Likewise, great gray owls favor those prey, but range eastward only to western Quebec. These big owls stand taller and boast longer wingspans than great horned and snowy owls, but weigh roughly half as much.

I’ve identified one great gray owl while deer hunting in Minnesota’s Boundary Waters region, and three others while bowhunting elk in Idaho. About an hour after the American martens checked me out that September morning, a great gray owl glided past about 20 yards away and alighted silently atop a branch in the pine where the martens reunited after skirting me.

Three years earlier when bowhunting elk in the same area, I got between an adult great gray and its nearly full-sized offspring, which called incessantly for food. At least that’s what Professor Stanley Temple at the University of Wisconsin-Madison surmised when hearing my account.

Minutes after this year’s great gray settled in, the big owl swiveled its head and stared at me until I felt spooked. Great grays have piercing yellow eyes and a round face that looks almost human the longer they stare at you. Just about when I expected it to interrogate me in English, it pitched from its perch and glided 30 yards to another dead tree. It then studied the laurel brush downhill, and hopped a few feet to yet another perch.

The owl seemed intense, focusing its pie-shaped face on one spot. A minute later, it leaned forward and swooped into the brush. I couldn’t see what it struck. Neither did I see it relaunch into the air. But knowing great grays can nail voles and mice 2 feet deep in snow, I’m betting its talons secured a meal.

Temple said great gray owls have incredibly sensitive hearing, and can audibly track mice scurrying through snowy tunnels. That’s because great gray’s left ear opening is higher on their head than their right ear to help triangulate sounds.

“They also have that incredible feathery disk of a face, which acts like a parabolic reflector to amplify sound and direct it to their ears,” Temple said. “They’re a finely tuned listening machine. They have no problem hunting in darkness, relying totally on their hearing.”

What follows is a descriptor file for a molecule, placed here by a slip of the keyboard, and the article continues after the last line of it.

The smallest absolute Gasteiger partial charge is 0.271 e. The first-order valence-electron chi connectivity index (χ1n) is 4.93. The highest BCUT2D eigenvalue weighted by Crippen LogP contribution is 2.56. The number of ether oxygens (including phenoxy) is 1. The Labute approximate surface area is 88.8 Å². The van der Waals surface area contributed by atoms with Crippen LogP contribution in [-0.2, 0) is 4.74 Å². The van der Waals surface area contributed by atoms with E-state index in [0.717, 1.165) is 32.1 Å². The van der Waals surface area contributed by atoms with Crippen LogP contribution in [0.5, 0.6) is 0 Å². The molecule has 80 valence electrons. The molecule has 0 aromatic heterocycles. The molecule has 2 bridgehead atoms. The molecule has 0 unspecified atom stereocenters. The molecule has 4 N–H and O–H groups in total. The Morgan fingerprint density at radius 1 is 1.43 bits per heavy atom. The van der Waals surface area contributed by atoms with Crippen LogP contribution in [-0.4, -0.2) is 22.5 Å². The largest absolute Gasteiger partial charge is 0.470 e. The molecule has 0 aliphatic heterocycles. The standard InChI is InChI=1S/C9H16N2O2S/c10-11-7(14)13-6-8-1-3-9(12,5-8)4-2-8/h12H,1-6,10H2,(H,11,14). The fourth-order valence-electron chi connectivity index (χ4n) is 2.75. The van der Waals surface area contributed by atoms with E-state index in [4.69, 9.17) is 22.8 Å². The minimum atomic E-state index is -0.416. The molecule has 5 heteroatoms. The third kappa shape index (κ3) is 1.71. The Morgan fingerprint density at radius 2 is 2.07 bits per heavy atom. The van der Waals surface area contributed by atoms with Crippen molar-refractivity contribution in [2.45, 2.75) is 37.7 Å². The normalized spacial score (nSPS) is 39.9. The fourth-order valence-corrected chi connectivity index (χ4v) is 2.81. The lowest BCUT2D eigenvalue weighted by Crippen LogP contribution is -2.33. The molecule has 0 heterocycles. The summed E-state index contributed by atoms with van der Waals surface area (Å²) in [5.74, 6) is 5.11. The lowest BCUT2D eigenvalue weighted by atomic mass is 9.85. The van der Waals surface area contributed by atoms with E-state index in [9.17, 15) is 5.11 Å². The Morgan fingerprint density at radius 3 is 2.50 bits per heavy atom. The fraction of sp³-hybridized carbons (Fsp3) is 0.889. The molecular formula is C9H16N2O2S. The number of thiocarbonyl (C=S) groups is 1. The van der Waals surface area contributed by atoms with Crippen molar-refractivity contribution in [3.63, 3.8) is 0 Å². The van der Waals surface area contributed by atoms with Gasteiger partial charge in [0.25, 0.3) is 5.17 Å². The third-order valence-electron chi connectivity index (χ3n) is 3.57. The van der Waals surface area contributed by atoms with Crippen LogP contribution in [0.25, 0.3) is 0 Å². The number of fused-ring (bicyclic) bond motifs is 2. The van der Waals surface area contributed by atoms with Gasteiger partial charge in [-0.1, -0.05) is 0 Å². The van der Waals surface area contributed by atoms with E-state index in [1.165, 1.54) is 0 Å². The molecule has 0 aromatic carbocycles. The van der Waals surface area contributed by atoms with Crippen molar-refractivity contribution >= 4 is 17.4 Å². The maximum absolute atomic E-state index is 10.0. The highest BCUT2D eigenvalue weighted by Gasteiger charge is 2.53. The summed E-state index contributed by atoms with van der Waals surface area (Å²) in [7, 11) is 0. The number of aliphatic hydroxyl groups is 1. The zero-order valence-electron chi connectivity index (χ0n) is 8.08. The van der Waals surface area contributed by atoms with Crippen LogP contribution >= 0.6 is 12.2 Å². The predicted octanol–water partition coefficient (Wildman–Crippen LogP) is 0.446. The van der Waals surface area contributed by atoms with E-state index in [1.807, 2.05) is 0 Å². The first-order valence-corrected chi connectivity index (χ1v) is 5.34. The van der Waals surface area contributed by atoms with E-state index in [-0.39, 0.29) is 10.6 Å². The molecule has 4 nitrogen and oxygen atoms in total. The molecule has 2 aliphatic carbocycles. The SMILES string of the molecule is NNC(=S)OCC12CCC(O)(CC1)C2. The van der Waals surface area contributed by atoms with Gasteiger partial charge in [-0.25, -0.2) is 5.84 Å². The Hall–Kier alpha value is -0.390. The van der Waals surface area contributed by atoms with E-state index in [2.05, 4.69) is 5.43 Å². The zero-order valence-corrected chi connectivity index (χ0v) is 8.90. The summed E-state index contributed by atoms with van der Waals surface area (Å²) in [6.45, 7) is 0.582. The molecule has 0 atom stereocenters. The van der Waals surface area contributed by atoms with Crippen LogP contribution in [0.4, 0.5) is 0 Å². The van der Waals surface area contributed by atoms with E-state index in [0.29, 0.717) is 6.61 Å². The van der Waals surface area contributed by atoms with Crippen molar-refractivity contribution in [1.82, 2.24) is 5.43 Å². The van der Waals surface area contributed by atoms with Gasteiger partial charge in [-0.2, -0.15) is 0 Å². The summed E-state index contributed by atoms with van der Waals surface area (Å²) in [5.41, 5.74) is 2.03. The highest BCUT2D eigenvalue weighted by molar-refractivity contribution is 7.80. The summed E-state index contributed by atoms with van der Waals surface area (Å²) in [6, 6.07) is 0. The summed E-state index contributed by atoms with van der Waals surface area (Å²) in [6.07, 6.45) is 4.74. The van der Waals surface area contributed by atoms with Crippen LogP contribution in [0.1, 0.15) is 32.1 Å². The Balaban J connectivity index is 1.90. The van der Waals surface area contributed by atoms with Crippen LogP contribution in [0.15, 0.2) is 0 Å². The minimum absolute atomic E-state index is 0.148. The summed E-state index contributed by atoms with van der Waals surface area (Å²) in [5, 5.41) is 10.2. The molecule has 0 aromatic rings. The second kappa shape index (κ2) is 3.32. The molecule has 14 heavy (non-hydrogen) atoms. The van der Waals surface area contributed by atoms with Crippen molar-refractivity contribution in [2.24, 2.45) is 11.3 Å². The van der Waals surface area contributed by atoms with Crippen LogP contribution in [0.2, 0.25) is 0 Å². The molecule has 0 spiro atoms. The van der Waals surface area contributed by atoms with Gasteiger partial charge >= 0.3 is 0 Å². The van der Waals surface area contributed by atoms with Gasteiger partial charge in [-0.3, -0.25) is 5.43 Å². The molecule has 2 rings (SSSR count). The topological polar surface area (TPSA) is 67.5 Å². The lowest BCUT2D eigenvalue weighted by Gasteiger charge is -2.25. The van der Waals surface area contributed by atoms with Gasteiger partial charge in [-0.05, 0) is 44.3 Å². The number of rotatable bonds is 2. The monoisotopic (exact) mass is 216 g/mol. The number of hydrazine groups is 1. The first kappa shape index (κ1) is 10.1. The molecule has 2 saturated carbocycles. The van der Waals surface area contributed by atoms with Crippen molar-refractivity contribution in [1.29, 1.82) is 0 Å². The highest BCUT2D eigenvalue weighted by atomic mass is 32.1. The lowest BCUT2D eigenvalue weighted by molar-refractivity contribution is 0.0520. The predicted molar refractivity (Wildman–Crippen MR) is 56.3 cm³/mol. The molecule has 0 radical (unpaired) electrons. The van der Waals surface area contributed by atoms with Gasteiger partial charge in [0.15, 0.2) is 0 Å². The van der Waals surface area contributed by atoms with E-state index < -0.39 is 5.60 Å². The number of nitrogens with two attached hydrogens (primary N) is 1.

And, much like the American marten, great gray owls are rare in most areas. Most sightings in the Great Lakes states occur during winter “irruptions,” when some great grays drop southward from Canada seeking more abundant food sources.

It’s too soon to know if many great grays will visit this winter, but we might get some early indications around Thanksgiving as cold weather arrives.

Some of us will be hunting deer about then, presumably with less consistency and competence than other predators like martens and owls hunting small rodents.

Patrick Durkin

Patrick Durkin

President at Wisconsin Outdoor Communicators Association
Patrick Durkin is a lifelong bowhunter and full-time freelance outdoor writer/editor who lives in Waupaca, Wisconsin. He has covered hunting, fishing and outdoor issues since 1983. His work appears regularly in national hunting publications, and his weekly outdoors column has appeared regularly in over 20 Wisconsin newspapers since 1984.
Patrick Durkin

Comments

  1. R.p.johnson says:

    Great hunting story true hunting isn’t just killing it a total connection to the natural environment around you bravo keep the hunt going live, love, prosper

    Reply